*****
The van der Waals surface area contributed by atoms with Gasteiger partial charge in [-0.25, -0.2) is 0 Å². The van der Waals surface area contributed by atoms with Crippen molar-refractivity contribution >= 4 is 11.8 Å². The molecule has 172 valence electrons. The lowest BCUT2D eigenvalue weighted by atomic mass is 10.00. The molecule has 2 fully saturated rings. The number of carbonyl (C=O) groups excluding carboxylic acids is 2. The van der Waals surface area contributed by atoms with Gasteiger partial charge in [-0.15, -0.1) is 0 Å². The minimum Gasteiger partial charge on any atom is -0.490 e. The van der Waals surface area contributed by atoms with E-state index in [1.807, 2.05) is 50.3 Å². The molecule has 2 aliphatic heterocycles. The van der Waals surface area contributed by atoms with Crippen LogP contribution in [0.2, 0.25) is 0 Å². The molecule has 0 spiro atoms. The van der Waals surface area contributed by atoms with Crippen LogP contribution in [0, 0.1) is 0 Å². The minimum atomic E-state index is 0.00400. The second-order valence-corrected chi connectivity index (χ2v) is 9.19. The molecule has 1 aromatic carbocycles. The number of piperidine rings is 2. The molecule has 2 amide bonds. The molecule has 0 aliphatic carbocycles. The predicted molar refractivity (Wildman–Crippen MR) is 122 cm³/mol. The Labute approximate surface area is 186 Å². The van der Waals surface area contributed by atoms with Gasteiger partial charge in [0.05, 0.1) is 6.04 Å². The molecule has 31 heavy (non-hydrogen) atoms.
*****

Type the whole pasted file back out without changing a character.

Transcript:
The van der Waals surface area contributed by atoms with Gasteiger partial charge in [-0.25, -0.2) is 0 Å². The van der Waals surface area contributed by atoms with Crippen molar-refractivity contribution >= 4 is 11.8 Å². The molecule has 172 valence electrons. The lowest BCUT2D eigenvalue weighted by atomic mass is 10.00. The molecule has 2 fully saturated rings. The number of carbonyl (C=O) groups excluding carboxylic acids is 2. The van der Waals surface area contributed by atoms with Gasteiger partial charge in [-0.15, -0.1) is 0 Å². The minimum Gasteiger partial charge on any atom is -0.490 e. The van der Waals surface area contributed by atoms with E-state index in [1.807, 2.05) is 50.3 Å². The molecule has 2 aliphatic heterocycles. The van der Waals surface area contributed by atoms with Crippen LogP contribution in [0.2, 0.25) is 0 Å². The molecule has 0 spiro atoms. The van der Waals surface area contributed by atoms with Crippen LogP contribution in [0, 0.1) is 0 Å². The minimum atomic E-state index is 0.00400. The second-order valence-corrected chi connectivity index (χ2v) is 9.19. The molecule has 1 aromatic carbocycles. The number of piperidine rings is 2. The molecule has 2 amide bonds. The molecule has 0 aliphatic carbocycles. The predicted molar refractivity (Wildman–Crippen MR) is 122 cm³/mol. The Labute approximate surface area is 186 Å². The van der Waals surface area contributed by atoms with Gasteiger partial charge in [0.05, 0.1) is 6.04 Å². The molecule has 31 heavy (non-hydrogen) atoms.